2. Ian and Susan Pawlby, 22 West Grove Lane, SE10 8QP WINE
Come and explore a hidden garden in a hidden lane.
3. Jane Custance Baker and Peter Gingold, 51 Hyde Vale, SE10 8QQ
Dangerously steep and thorny terraced garden entered at the visitor’s own risk. Designed to be viewed from the house, the owner and inept gardener will do house tours to show the exceptionally varied and challenging site from different (and safe) vantage points.
4. Ann Broadbent, 14 Crooms Hill, SE10 8ER
A very large and peaceful garden, it contains nothing much except wonderful mature trees including a plane as big as the ones in Berkeley Square. Tours of the house, which is much more interesting, are also on offer.
5. Susan and Jimmy Gaston, 119 Maze Hill, SE10 8XQ TEAS
North-east facing garden lying under Vanbrugh Castle; raised beds with shrubs, a pergola covered in Albertine and Brides Veil roses, and a beautiful dovecote as the centre piece.
6. Alan Bartlett and Simon Gallie, 27 Maidenstone Hill, SE10 8SY TEAS
This narrow hillside garden forms part of Point Hill and features some of Alan’s RHS medal-winning garden items as well as his chickens. There are many unusual plants in the garden. Due to the many steps, slopes and limited accessibility of this garden, it may not be suitable for people requiring walking assistance.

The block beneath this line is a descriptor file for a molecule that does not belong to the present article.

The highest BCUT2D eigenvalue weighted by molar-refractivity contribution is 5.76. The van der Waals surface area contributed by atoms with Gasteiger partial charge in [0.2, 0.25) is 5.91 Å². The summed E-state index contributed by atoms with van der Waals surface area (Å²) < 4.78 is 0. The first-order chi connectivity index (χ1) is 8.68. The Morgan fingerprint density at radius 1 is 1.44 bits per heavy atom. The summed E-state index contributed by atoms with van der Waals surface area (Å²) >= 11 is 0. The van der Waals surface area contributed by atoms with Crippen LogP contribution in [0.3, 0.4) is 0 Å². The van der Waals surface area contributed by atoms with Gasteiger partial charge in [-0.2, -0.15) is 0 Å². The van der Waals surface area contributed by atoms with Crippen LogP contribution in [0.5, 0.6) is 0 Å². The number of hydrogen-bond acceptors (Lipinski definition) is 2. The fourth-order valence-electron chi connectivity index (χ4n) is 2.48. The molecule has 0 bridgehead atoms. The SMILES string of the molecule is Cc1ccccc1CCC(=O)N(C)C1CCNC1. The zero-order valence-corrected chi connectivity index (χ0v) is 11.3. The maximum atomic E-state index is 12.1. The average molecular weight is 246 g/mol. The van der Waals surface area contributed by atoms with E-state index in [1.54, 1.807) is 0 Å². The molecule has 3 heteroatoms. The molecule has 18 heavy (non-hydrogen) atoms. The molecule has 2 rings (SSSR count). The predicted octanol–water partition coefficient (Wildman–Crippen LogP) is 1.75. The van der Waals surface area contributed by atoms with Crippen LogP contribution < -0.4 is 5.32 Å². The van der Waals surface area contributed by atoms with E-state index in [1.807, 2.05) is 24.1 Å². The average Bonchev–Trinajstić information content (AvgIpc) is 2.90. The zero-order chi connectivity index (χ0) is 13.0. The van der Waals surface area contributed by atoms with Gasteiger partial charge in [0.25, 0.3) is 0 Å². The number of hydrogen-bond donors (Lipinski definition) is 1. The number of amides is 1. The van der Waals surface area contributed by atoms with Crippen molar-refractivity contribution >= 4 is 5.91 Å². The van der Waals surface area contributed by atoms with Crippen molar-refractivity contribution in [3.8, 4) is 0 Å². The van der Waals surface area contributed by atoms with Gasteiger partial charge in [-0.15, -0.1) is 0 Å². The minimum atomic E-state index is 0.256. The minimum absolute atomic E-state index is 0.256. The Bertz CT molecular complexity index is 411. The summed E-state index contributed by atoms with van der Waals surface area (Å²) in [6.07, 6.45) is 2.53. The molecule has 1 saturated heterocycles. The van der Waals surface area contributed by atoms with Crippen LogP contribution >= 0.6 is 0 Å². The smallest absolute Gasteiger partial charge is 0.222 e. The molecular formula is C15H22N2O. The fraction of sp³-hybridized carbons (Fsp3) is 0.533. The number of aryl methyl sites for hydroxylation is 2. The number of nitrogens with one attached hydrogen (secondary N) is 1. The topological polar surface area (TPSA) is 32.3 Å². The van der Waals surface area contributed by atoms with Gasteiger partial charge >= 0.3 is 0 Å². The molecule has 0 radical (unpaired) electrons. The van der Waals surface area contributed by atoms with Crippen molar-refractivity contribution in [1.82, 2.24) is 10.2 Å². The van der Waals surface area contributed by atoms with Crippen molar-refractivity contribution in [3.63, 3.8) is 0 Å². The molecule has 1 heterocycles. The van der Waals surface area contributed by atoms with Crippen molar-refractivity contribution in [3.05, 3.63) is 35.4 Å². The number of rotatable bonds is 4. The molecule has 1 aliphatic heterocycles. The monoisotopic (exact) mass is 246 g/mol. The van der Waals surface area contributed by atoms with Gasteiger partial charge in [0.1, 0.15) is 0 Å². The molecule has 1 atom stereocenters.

7. Westcombe Woodlands, Lasseter Place (off Vanbrugh Hill), SE3 7UX
A contrast to other gardens, this is mature woodland, hidden away from the public eye, but recently improved to be a better wildlife habitat. There are wild bulbs and newly-planted fruit trees, but today there is simply access to a small clearing and a winding path with nest and bat boxes – and views towards Canary Wharf.
Sunday 9th June:
1. Clare and Mark Hatcher, 41 Gloucester Circus, SE10 8RY PIMMS
A walled garden in a late Georgian terrace, the garden comprises formal elements with herbaceous borders, a beech hedge and a woodland garden under a horse chestnut tree.
2. Penny and David Matheson, 30 Hyde Vale, SE10 8QH PIMMS
The garden of an 1830s tea-caddy house with a lawn in front and, behind, two shallow flower-filled terrace beds backed by rose-covered arches through which one sees a round lawn surrounded by a stone path and banks of shrubs, ivy and large trees.
3. Teresa and Jonathan Sumption, The Manor House, Crooms Hill, SE10 8HG
A large garden standing on the edge of the hill comprising two small formal gardens, a flower garden surrounded by trellis and pleached apple trees divided by a parterre of lavender, and a sunken garden with a geometrical box parterre planted with herbs.
4. Caroline and Richard Newton Price, 3 Hyde Vale, SE10 8QQ TEAS
New garden, old garden, tea and cake.
5. Geoff and Paula Nuttall, 124 King George Street, SE10 8PX
A small, south-facing walled garden that can be entered by a side gate.
6. John and Helene Mitchell, 4 Orchard Drive, SE3 0QP
Views from the house (wisteria and jasmine) and rear terrace (camellias) lead, via the croquet lawn and yew hedge, to the orchard (apples, pears, plums and quince) and a wild area (silver birch, oak and walnut).